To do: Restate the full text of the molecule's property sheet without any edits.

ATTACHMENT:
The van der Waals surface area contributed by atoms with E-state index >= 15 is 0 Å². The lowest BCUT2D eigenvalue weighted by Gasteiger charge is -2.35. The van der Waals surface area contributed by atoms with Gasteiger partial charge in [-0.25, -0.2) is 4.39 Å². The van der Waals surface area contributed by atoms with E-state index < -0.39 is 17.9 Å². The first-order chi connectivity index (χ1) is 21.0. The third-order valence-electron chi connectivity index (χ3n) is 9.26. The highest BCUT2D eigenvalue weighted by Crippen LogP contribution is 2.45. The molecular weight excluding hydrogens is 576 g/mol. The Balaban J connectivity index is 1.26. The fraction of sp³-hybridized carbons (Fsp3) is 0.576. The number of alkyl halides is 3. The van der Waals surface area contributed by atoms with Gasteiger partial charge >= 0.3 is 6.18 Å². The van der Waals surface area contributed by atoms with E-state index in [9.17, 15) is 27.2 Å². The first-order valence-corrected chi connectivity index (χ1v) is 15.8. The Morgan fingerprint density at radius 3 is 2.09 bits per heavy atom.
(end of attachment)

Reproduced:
The van der Waals surface area contributed by atoms with E-state index >= 15 is 0 Å². The lowest BCUT2D eigenvalue weighted by Gasteiger charge is -2.35. The van der Waals surface area contributed by atoms with Gasteiger partial charge in [-0.25, -0.2) is 4.39 Å². The van der Waals surface area contributed by atoms with E-state index < -0.39 is 17.9 Å². The first-order chi connectivity index (χ1) is 21.0. The third-order valence-electron chi connectivity index (χ3n) is 9.26. The highest BCUT2D eigenvalue weighted by Crippen LogP contribution is 2.45. The molecular weight excluding hydrogens is 576 g/mol. The Balaban J connectivity index is 1.26. The fraction of sp³-hybridized carbons (Fsp3) is 0.576. The number of alkyl halides is 3. The van der Waals surface area contributed by atoms with Gasteiger partial charge >= 0.3 is 6.18 Å². The van der Waals surface area contributed by atoms with E-state index in [9.17, 15) is 27.2 Å². The first-order valence-corrected chi connectivity index (χ1v) is 15.8. The Morgan fingerprint density at radius 3 is 2.09 bits per heavy atom.